Who Will Head the GOP?

The race to chair the Republican National Committe could indicate who has the best shot at becoming the party's nominee in 1996

By , Paul R. Wieck is a Washington-based reporter.

LONG before the votes were cast Nov. 3, Republican circles were buzzing about Jack Kemp's presidential prospects. He was being billed as the man with "the vision thing" President Bush not only lacked but so contemptuously dismissed during four years in the White House.

The talk has centered on whether Mr. Kemp will have someone in the party chairman's race when the Republican National Committee (RNC) meets in January.

The meeting takes on special interest because for the first time since 1977 there won't be a Republican in the Oval Office to dictate the RNC's choice.

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Though Kemp talk was contagious inside the beltway in the days leading up to the election, he isn't the only presidential hopeful. There's also Vice President Dan Quayle, Texas Sen. Phil Gramm, Gov. William Weld of Massachusetts, and perhaps Senate Minority Leader Robert Dole.

For most RNC members, reclaiming the Reagan legacy is apt to be the top priority. Under Ronald Reagan, Republicans were a party that offered hope and opportunity, with no new taxes but lots of new jobs. Mr. Bush let it slip away; they'd like it back.

Kemp's friends say he is the man for the job. They point to his early advocacy of enterprise zones in inner cities, home ownership and tenant management for low-income voters, and school choice for parents.

Kemp is the hero of new conservatives who want to combine supply-side economics with outreach to blue collar and minority voters.

Kemp backers expected Vin Weber, his friend and onetime colleague in the House, to go after the chairmanship. Mr. Weber may go into business instead. But whether it's Weber or someone else, the question for the Kemp people is whether a supply-sider who opposes abortion can unite a Republican Party made fractious by Pat Buchanan's convention speech and the inroads of Pat Robertson's Christian coalition.

Whoever runs for party chairman with the blessing of Kemp or any presidential hopeful must forge alliances and find votes among all party factions.

A Kemp man could turn to Governor Weld's social-liberal - some prefer libertarian - wing of the party. Weld has pushed targeted supply-side tax cuts through his legislature, making him a kindred spirit of the Kemp crowd on economics.

Helping Kemp's people take over the party might not be the best strategy for Weld, a pro-choice man who might be more comfortable with a moderate like Labor Secretary Lynn Martin.

THE symbolism involved in picking a pro-choice woman like Ms. Martin to lead the party in the aftermath of the Houston debacle might be irresistible for RNC members in search of an antidote to Mr. Buchanan's frightening rhetoric and the tough anti-abortion language in the party platform.

Martin has some negatives. She's a "Bushie" at a time when many in the party are angry with Bush for running an ineffective campaign. The Christian right wouldn't accept her pro-choice views.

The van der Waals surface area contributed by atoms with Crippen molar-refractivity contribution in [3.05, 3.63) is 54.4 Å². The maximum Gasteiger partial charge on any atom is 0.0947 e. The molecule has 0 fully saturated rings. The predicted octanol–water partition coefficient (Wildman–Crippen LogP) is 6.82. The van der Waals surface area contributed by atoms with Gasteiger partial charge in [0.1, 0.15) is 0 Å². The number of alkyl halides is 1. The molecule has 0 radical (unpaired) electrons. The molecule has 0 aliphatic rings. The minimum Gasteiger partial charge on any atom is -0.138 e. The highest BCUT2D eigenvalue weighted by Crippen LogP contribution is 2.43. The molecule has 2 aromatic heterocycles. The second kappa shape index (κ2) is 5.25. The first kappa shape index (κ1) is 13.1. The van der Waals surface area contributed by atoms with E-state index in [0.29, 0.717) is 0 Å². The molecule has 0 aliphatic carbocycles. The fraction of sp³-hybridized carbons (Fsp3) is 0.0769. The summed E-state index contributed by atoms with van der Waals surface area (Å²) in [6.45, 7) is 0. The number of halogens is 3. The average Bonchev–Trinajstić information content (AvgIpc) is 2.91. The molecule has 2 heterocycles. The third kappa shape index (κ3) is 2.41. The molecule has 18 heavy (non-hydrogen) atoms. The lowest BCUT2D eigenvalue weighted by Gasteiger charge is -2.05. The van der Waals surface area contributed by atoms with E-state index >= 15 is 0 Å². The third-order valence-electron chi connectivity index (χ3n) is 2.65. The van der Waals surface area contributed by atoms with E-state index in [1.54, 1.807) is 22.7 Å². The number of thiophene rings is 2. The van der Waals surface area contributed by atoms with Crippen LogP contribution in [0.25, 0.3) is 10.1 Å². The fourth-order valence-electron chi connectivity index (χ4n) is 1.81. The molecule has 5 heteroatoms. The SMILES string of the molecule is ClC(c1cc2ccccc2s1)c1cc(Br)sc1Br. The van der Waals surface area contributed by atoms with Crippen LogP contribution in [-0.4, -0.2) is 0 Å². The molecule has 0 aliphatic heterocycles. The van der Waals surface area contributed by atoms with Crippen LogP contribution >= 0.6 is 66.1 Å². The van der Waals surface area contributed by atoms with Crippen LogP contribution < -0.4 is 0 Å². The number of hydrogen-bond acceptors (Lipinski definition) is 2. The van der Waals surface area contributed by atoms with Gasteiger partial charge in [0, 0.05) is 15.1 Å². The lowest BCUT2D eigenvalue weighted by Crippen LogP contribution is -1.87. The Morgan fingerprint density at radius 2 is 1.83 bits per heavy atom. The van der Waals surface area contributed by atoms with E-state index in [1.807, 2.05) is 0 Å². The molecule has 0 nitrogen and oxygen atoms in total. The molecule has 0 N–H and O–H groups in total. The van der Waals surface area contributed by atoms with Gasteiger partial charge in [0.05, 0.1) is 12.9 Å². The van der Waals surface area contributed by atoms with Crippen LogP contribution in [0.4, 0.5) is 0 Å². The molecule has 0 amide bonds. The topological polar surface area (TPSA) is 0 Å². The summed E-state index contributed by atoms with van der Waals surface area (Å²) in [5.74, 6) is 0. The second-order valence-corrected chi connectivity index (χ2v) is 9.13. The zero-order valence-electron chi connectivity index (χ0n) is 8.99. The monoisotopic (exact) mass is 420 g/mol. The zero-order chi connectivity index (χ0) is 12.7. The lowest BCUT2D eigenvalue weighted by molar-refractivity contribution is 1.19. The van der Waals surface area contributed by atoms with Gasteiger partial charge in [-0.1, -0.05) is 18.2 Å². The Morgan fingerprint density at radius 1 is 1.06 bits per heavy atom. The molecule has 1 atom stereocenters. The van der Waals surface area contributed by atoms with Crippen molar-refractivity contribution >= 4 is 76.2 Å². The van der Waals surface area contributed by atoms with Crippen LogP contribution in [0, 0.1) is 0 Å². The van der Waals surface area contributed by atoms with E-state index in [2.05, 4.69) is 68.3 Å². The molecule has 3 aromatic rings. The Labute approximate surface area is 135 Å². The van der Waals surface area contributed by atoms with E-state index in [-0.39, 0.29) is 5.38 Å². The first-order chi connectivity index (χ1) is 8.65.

But Martin might be just right for Mr. Dole, a mainstay in the party's moderate faction who has signaled he plans to play a key role in plotting GOP strategy.

Martin's pro-choice views may not be a handicap. Historically, mainstream Republicans have shied away from public infighting; a lot of insiders, however, will tell you that party leaders can't avoid a showdown on abortion. A source close to Kemp, speaking on background, said his guess is that a majority of the national committee don't agree with the 1992 platform.

But he also warns that a strong identification either way on that issue won't help in today's Republican Party.

If Kemp's camp turns to the Christian right, which controls some RNC votes in the South and West, it would preclude him from making concessions on abortion or family issues and might drive RNC members away.

They could go to Michigan state chairman Spencer Abraham, a former Quayle staffer. Like Kemp, Mr. Quayle has friends on the RNC. He's worked with every party chairman and with the members of Team 100, the party's big fund-raisers. Quayle is popular in RNC circles and could influence the outcome of the chairmanship race.

Charlie Black, the senior strategist for the Bush campaign, is also in the running. A Kemp man in 1988, Mr. Black is now close to Senator Gramm, who has positioned himself near the mainstream of economic conservatives. Like Kemp and Quayle, Gramm will be looking out for his interests when the RNC meets.

To avoid the kind of showdown Republicans abhor, party leaders could anoint a consensus candidate. There are plenty around. One is former Delaware Gov. Pete DuPont, a supply-sider with moderate views on social issues who made a lot of friends when he ran for president in 1988. If he'd agree to sit out 1996, he might be the ideal choice.

There's also Howard (Bo) Callaway, Jerry Ford's campaign manager in 1976. He has been on the sidelines long enough to avoid labeling. William Bennett, the drug czar under President Reagan and a leading thinker among conservatives, is another; so is Haley Barbour, White House political director under Reagan.

One more name keeps coming up: Ed Rollins. You'll remember that he deserted Bush for Ross Perot, but quit in time to save his name and reputation.

He still has a wide network of friends in the party and, come January, President Bush will no longer be in a position to blackball him. The consensus is that he'll come back to the GOP, although it might be a little early to give him the top job. But who knows? As political consultant Colin Chapman put it, "Everybody who said to blackball him is about to be unemployed."

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